[whatwg] [media] startOffsetTime, also add startTime?
philipj at opera.com
Wed Apr 4 01:36:12 PDT 2012
On Tue, 03 Apr 2012 19:13:12 +0200, Ian Hickson <ian at hixie.ch> wrote:
> On Tue, 3 Apr 2012, Philip Jägenstedt wrote:
>> > >
>> > > It could also do with a good example. The spec says:
>> > >
>> > > "If the media resource specifies an explicit start time and date,
>> > > then that time and date should be considered the zero point in the
>> > > media timeline; the timeline offset will be the time and date,
>> > > exposed using the startOffsetTime attribute."
>> > >
>> > > I interpret this as [...] currentTime=-initialTime (unless media
>> > > fragments are used) in the Opera/Firefox definition of currentTime.
>> > Not sure what this means.
>> In current Opera and Firefox the timeline is always normalized to start
>> at 0, so the time that corresponds to 0 in the original timeline would
>> be at a negative currentTime.
> I still don't really understand what you mean by "start" here.
> The idea is that all the times are unsigned, though. So if there's any
> to seek to one of these times that are before what you're calling the
> "start", then yeah, it'll be a mess, because the naive approach of simply
> drawing a seek bar from 0 to duration (rather than seekable.start(0) to
> duration) will fail.
What I mean with "normalized to start at 0" is that when playing the whole
resource, currentTime will start at 0 and end at duration. (This was not
really a deliberate choice in Opera, it's just what GStreamer does and I
never thought about it until this issue came up.)
>> We will have to change this at the same time as implementing startDate,
>> since otherwise everything will be a mess...
> So long as startDate gives the Date at media timeline's 0 point, it
> doesn't really matter exactly what the media timeline is.
Yeah, I guess we could shift startDate by same (undetectable) offset, but
if we're going to spend efforts shifting things around we might as well
shift currentTime into alignment with the spec :)
>> > > > > Finally, what about initialTime? [...]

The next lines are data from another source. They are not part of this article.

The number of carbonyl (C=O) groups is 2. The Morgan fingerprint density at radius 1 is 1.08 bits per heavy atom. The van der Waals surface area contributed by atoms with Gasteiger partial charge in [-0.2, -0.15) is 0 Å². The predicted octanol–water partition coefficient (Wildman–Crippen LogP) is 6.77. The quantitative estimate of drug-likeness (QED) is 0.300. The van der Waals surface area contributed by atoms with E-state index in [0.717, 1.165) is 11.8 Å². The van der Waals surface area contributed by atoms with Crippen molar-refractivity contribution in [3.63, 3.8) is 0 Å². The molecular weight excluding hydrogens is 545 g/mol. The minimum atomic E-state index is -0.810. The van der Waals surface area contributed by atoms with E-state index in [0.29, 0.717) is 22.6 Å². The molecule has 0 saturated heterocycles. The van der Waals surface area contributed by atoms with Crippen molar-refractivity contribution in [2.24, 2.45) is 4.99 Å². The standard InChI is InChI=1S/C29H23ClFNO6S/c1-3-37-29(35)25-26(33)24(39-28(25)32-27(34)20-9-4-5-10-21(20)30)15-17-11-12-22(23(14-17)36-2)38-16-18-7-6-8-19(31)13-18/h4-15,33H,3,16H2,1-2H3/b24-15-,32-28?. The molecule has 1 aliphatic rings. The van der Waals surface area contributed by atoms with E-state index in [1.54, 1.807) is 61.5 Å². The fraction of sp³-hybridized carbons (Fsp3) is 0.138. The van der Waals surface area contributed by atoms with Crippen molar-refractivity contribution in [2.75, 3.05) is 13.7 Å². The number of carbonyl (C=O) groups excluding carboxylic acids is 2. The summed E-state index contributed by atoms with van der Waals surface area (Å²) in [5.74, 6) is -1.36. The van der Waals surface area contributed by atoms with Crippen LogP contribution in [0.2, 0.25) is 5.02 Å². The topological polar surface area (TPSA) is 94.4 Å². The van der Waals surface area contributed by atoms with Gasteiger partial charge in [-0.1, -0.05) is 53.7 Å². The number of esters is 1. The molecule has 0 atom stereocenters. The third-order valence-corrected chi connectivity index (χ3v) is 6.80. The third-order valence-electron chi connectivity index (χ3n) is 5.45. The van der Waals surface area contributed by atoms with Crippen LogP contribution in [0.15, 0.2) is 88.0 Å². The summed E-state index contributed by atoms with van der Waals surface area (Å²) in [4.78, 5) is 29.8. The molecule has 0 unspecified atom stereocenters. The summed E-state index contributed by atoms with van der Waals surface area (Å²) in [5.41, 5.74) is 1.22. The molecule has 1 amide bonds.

>> > >
>> > > Yes, but why do we need to expose that in the DOM API, what is the
>> > > use case?
>> > Allows controllers to trivially implement UI to jump back to where the
>> > stream started, while still showing the full seekable range.
>> Unless I'm missing something, initialTime is just the initial value of
>> currentTime, so this is already easy.
> Only if the controller is around when the video is created. Don't forget
> that one of the design principles of this API is that you should be able
> to hook up a controller at any time and have it be able to provide a
> fully-fledged controller.
Right, I keep forgetting that...
>> Also, if media fragments are not used, just setting currentTime=0 will
>> clamp and seek to the earliest position. However, I've never actually
>> seen such UI for <video>, do you have a real world example? It seems to
>> me like this is a <1% use case that is already easy to solve and that
>> it's not worth adding an API to go from easy to trivial.
> Yeah, that's probably fair. I've removed initialTime.
The spec changes around explicit timelines and static/streaming resources
are a big improvement, thanks! However, it now talks about both "explicit
timeline" and "explicit timings" in a way that makes me uncertain about
Ogg. Ogg (at least without skeleton) is just a stream of timestamped
packets, so the timeline simply spans the timestamp of the first packet to
the timestamp of the last packet. WebM is similar in the streaming case in
that timestamps the don't start at 0. Clarification of whether or not
"explicit timestamps" (Ogg, WebM) implies an "explicit timeline" would be
welcome. I assume that's the intention, which I also agree with. (Perhaps
saying "explicit frame durations" instead of "explicit timings" would also
Finally, a typo: "no explicit timings ofd any kind"
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